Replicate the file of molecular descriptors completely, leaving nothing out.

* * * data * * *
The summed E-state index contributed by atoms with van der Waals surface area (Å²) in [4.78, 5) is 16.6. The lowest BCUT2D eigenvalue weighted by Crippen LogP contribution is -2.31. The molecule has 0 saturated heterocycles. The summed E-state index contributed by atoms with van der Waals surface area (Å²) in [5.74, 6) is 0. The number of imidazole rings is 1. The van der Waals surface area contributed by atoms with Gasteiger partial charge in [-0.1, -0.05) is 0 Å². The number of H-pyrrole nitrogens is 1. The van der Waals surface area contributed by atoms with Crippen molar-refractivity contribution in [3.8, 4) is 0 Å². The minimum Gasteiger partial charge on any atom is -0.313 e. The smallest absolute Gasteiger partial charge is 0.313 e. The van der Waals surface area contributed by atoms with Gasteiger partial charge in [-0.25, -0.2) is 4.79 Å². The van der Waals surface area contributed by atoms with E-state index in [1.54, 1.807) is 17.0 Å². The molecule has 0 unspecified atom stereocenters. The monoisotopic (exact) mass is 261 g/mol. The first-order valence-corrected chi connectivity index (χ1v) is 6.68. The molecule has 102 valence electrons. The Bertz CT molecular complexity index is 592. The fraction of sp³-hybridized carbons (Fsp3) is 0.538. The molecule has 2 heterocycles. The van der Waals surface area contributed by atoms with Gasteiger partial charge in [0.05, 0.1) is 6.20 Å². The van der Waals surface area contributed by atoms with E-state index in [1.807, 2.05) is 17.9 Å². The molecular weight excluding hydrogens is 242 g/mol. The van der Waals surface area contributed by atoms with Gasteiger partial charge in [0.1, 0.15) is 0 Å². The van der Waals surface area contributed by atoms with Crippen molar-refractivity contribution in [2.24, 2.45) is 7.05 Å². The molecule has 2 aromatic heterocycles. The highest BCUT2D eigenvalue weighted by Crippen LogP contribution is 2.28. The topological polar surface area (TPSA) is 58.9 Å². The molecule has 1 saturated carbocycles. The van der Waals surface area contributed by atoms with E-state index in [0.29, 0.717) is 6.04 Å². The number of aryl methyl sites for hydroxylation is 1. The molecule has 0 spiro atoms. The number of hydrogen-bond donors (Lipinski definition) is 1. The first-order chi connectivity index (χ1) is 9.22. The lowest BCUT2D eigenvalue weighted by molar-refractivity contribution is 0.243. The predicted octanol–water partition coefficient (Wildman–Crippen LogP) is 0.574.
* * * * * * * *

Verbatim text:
The summed E-state index contributed by atoms with van der Waals surface area (Å²) in [4.78, 5) is 16.6. The lowest BCUT2D eigenvalue weighted by Crippen LogP contribution is -2.31. The molecule has 0 saturated heterocycles. The summed E-state index contributed by atoms with van der Waals surface area (Å²) in [5.74, 6) is 0. The number of imidazole rings is 1. The van der Waals surface area contributed by atoms with Gasteiger partial charge in [-0.1, -0.05) is 0 Å². The number of H-pyrrole nitrogens is 1. The van der Waals surface area contributed by atoms with Crippen molar-refractivity contribution in [3.8, 4) is 0 Å². The minimum Gasteiger partial charge on any atom is -0.313 e. The smallest absolute Gasteiger partial charge is 0.313 e. The van der Waals surface area contributed by atoms with Gasteiger partial charge in [-0.25, -0.2) is 4.79 Å². The van der Waals surface area contributed by atoms with E-state index in [1.54, 1.807) is 17.0 Å². The molecule has 0 unspecified atom stereocenters. The monoisotopic (exact) mass is 261 g/mol. The first-order valence-corrected chi connectivity index (χ1v) is 6.68. The molecule has 102 valence electrons. The Bertz CT molecular complexity index is 592. The fraction of sp³-hybridized carbons (Fsp3) is 0.538. The molecule has 2 heterocycles. The van der Waals surface area contributed by atoms with Gasteiger partial charge in [0.05, 0.1) is 6.20 Å². The van der Waals surface area contributed by atoms with E-state index in [1.807, 2.05) is 17.9 Å². The molecular weight excluding hydrogens is 242 g/mol. The van der Waals surface area contributed by atoms with Gasteiger partial charge in [0.1, 0.15) is 0 Å². The van der Waals surface area contributed by atoms with Crippen molar-refractivity contribution in [2.24, 2.45) is 7.05 Å². The molecule has 2 aromatic heterocycles. The highest BCUT2D eigenvalue weighted by Crippen LogP contribution is 2.28. The topological polar surface area (TPSA) is 58.9 Å². The molecule has 1 saturated carbocycles. The van der Waals surface area contributed by atoms with E-state index in [0.29, 0.717) is 6.04 Å². The number of aryl methyl sites for hydroxylation is 1. The molecule has 0 spiro atoms. The number of hydrogen-bond donors (Lipinski definition) is 1. The first-order chi connectivity index (χ1) is 9.22. The lowest BCUT2D eigenvalue weighted by molar-refractivity contribution is 0.243. The predicted octanol–water partition coefficient (Wildman–Crippen LogP) is 0.574.